Keyboard – copying the root motion of the Smart Chords progression, participants can easily add a bass line or synth layers. It also has “Fretboard” features if you prefer
Navigation and Mixing:
Key Commands – Frequently used recording functions like: Recording Transport, Save, New Track, Automation, etc
Mixer – great way to add a “second screen” that gives participants a tactile way to move digital faders during mixing/mastering
Introducing three random samples equals endless beat making creativity for your participants
Rhythm Roulette is a great way to get participants experimenting with making electronic music by getting over the initial hump that’s always the most challenging… “where do I start?!” Getting a project off the ground is always difficult, but being forced to build around a particular sample or sound can be a great springboard for creativity. There are lots of different ways to use the idea of a “Rhythm Roulette” in the studio, and they can be tailored to different ages and experience levels – below are just a few examples.
This program is based off of the Rhythm Roulette | Mass Appeal Youtube series. To understand how this program works, you have to first understand the rules of the Rhythm Roulette: #1 – Find a record store, #2 – Blind-fold producer, #3 – Pick 3 random records, #4 – Make a beat by sampling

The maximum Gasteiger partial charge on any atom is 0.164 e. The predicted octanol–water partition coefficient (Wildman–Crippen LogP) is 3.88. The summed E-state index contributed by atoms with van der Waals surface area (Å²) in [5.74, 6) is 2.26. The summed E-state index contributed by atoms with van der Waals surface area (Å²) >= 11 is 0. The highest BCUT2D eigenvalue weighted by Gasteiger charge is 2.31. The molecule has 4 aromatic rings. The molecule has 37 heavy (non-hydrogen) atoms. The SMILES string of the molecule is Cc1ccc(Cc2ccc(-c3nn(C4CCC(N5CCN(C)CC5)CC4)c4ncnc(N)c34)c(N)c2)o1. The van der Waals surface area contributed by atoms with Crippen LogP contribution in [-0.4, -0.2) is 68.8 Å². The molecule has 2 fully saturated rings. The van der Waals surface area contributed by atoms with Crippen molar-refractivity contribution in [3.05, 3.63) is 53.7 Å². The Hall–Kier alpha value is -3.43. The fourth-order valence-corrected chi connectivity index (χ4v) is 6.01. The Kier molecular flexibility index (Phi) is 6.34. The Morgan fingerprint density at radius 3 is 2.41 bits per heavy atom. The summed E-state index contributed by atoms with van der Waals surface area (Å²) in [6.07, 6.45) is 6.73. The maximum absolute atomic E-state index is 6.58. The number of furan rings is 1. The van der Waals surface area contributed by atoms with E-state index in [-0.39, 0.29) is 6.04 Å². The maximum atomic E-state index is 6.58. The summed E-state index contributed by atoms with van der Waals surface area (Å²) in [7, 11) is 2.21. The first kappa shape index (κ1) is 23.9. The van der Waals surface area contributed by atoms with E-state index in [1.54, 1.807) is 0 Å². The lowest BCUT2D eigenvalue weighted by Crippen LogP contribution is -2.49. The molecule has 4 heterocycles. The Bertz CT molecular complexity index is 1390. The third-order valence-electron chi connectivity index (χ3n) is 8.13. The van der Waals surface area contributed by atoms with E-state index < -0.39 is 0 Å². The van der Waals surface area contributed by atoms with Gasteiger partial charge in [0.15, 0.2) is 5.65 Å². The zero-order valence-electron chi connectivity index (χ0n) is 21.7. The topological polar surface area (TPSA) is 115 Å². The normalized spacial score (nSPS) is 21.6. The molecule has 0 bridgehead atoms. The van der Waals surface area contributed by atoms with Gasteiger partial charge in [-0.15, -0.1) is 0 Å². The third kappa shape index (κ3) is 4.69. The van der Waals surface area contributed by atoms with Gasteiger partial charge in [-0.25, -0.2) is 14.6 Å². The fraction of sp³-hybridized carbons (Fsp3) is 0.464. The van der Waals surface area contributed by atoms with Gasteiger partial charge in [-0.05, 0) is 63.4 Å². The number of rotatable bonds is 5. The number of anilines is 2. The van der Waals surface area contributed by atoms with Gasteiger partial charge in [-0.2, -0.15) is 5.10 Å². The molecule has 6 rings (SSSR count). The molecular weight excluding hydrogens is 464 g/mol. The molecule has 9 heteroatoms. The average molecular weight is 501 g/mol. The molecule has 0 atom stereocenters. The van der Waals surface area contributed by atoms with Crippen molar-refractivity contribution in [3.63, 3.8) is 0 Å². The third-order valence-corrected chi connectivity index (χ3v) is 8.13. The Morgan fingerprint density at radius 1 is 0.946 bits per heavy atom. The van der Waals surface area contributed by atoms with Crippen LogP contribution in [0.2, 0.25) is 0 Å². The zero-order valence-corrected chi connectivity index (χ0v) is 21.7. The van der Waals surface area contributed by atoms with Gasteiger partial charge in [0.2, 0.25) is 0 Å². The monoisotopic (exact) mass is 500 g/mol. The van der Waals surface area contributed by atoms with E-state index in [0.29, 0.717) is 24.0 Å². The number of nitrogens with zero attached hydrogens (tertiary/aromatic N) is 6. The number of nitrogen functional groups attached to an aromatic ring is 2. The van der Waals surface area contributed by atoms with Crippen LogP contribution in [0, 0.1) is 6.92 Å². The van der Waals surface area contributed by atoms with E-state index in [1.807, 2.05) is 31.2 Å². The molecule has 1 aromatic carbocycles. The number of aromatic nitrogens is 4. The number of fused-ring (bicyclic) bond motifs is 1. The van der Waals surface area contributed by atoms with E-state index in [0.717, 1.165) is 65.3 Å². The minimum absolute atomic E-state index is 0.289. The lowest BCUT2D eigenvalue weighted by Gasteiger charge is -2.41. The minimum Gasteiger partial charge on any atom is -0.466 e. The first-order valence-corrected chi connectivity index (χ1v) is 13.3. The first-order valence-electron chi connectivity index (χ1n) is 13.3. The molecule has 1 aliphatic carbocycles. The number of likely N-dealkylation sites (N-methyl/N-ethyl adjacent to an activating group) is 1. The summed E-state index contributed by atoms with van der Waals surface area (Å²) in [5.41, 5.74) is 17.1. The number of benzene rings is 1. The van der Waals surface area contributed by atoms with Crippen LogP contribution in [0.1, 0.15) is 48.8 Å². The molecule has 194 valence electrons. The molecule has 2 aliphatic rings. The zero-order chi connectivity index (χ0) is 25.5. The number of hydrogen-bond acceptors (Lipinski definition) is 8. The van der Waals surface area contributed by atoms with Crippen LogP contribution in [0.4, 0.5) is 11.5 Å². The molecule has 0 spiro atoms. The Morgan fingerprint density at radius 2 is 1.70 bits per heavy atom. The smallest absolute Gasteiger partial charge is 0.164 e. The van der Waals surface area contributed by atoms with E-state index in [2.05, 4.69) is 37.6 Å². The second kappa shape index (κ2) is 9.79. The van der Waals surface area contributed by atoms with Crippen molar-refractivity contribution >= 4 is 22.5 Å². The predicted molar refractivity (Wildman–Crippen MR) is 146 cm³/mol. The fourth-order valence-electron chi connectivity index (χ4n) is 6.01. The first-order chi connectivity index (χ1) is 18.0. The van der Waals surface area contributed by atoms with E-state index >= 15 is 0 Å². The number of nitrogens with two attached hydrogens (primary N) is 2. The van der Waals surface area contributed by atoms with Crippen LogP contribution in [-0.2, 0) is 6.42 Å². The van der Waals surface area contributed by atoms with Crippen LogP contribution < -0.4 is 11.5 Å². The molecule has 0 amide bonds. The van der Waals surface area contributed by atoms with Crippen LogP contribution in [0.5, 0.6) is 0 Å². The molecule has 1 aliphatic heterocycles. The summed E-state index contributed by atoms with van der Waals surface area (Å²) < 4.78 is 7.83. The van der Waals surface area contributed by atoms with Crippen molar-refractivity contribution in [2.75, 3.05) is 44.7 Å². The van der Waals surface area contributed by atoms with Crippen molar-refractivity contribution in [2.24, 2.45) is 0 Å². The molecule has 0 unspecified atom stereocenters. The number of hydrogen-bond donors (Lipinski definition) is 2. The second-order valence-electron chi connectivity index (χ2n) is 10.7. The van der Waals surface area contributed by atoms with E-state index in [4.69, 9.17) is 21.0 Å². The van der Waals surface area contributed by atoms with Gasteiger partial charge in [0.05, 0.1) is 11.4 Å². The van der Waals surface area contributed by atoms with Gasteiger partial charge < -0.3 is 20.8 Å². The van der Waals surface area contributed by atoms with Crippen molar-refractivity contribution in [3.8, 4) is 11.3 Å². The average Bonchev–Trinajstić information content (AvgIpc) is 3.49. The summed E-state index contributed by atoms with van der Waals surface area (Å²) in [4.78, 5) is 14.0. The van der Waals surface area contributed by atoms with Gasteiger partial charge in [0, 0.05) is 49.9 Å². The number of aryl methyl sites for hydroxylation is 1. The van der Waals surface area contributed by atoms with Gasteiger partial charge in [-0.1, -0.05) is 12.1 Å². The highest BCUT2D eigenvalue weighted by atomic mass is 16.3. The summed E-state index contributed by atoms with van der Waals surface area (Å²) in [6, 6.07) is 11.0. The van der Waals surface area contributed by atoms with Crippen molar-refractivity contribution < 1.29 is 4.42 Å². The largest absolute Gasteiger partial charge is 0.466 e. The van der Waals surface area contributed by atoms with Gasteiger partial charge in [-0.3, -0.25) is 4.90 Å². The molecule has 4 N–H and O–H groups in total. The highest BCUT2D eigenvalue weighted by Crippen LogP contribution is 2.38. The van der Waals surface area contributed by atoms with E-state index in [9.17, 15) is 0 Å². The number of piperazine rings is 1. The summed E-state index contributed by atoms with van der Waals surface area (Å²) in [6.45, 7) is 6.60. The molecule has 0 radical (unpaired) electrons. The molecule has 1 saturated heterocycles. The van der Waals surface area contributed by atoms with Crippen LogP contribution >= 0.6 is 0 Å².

The basic concept is… Grab random samples or loops from sound libraries (like Splice or Apple loops) and help participants make a beat using all three samples. FYI: This is a great way to introduce and utilize a Splice Sounds account
Grab a 4 bar instrumental loop (or chord progression)
Each participant (and instructor/s) creates their own drum beat to go with the loop/progression
Don’t let participants listen to each others tracks while they’re making them
Keep the activity short and sweet – have participants only build a 4 bar drum track
Encourage participants to experiment with elements such as: Drum kit libraries, Tempo/BPM, Dynamics, Mute/unmute, Panning, Effects, Layering, Etc.
Everyone plays their track (over a PA speaker), listens and compares what they came up with
Discuss how different grooves and feels can make the same sample sound completely different.
For example: A loop with a 4-on-the-floor feel vs. a trap feel
For more advanced participants:
Choose three random loops and/or samples (Splice or Apple Loops)
Challenge participants to make a beat (in 30-60 minutes) that includes ALL three loops/samples
Introduce more advanced concepts like:
Matching key signatures (Ie. show how some samples won’t work well together because they are in different keys or tonalities)